Pro Evolotion Soccer 2019

Pro Evolution Soccer keeps handing its haters fuel. If the series doesn’t have big-name licenses, the FIFA crowd says, it’s not worth playing. PES has destroyed this notion with an excellent return to form over the last few years, but for the first time in a while, this year’s game throws up more questions than answers.

First things first: PES 2019 plays a brilliant game of football. It’s more challenging than ever, is beautifully detailed in 4K HDR and will be celebrated by those already invested in the series. Konami have sought to give players more control and opportunities to play their personal brand of football. As such, PES 2019 takes no prisoners in its search for realism on the pitch.

Last year’s game tasked players with learning a more intricate style, one that favoured intelligent shifts of momentum over holding sprint and relying on breakneck speed. PES 2018 capitalised on the solid base built across years of reworking the series after a dire run on the Xbox 360 and PlayStation 3. To the naked eye, you’d think PES 2019 was the same game sporting graphical enhancements and new skill moves, but subtle tweaks have a major impact.

Pro Evolution Soccer keeps handing its haters fuel. If the series doesn’t have big-name licenses, the FIFA crowd says, it’s not worth playing. PES has destroyed this notion with an excellent return to form over the last few years, but for the first time in a while, this year’s game throws up more questions than answers.

First things first: PES 2019 plays a brilliant game of football. It’s more challenging than ever, is beautifully detailed in 4K HDR and will be celebrated by those already invested in the series. Konami have sought to give players more control and opportunities to play their personal brand of football. As such, PES 2019 takes no prisoners in its search for realism on the pitch.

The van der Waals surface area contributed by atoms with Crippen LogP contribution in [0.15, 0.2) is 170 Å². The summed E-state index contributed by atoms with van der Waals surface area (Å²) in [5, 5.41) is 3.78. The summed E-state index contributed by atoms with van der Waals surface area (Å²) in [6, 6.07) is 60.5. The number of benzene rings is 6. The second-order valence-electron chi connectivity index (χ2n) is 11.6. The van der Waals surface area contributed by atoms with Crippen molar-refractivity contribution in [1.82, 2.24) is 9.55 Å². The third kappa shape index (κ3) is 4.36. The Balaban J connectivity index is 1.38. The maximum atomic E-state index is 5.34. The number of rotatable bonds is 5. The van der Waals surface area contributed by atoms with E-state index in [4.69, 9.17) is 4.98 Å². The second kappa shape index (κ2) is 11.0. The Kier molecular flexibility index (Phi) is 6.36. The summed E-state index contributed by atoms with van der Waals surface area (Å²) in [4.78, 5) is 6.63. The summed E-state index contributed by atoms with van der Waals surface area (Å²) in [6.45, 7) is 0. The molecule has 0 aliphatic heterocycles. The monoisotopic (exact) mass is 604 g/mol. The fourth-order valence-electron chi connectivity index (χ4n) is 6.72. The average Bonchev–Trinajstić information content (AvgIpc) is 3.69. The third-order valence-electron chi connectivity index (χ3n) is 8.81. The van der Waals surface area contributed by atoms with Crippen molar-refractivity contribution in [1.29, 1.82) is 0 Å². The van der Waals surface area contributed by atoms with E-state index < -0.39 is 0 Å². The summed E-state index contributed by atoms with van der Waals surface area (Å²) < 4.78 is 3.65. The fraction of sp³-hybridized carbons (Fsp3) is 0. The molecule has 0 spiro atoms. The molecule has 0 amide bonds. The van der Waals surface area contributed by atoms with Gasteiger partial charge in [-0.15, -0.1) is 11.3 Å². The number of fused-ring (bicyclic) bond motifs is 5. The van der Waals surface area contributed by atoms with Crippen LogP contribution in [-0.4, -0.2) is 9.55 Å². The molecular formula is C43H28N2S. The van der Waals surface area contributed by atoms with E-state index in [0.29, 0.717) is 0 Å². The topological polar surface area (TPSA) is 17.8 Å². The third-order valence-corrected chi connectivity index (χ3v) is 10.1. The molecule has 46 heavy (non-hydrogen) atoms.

Last year’s game tasked players with learning a more intricate style, one that favoured intelligent shifts of momentum over holding sprint and relying on breakneck speed. PES 2018 capitalised on the solid base built across years of reworking the series after a dire run on the Xbox 360 and PlayStation 3. To the naked eye, you’d think PES 2019 was the same game sporting graphical enhancements and new skill moves, but subtle tweaks have a major impact.

A lack of responsiveness can interrupt the flow of matches. It’s not uncommon to run into teammates who step into the way while you’re dribbling, and there are moments where you’ll wonder if your button press has registered at all. Defenders are slow to turn and compete when a pass is played behind them, even if you read the situation by switching players ahead of time. If you can nip ahead of the centre-back when a cross comes in, you’re going to often score.

Aerial challenges from goal kicks also feel weighted in favour of the forward by virtue of their being closest to the ball, particularly on tougher difficulties or against a friend. These aren’t game-breaking issues, but when the physical battle is so fierce and unpredictable in midfield, it’s disappointing that patterns emerge in other situations.

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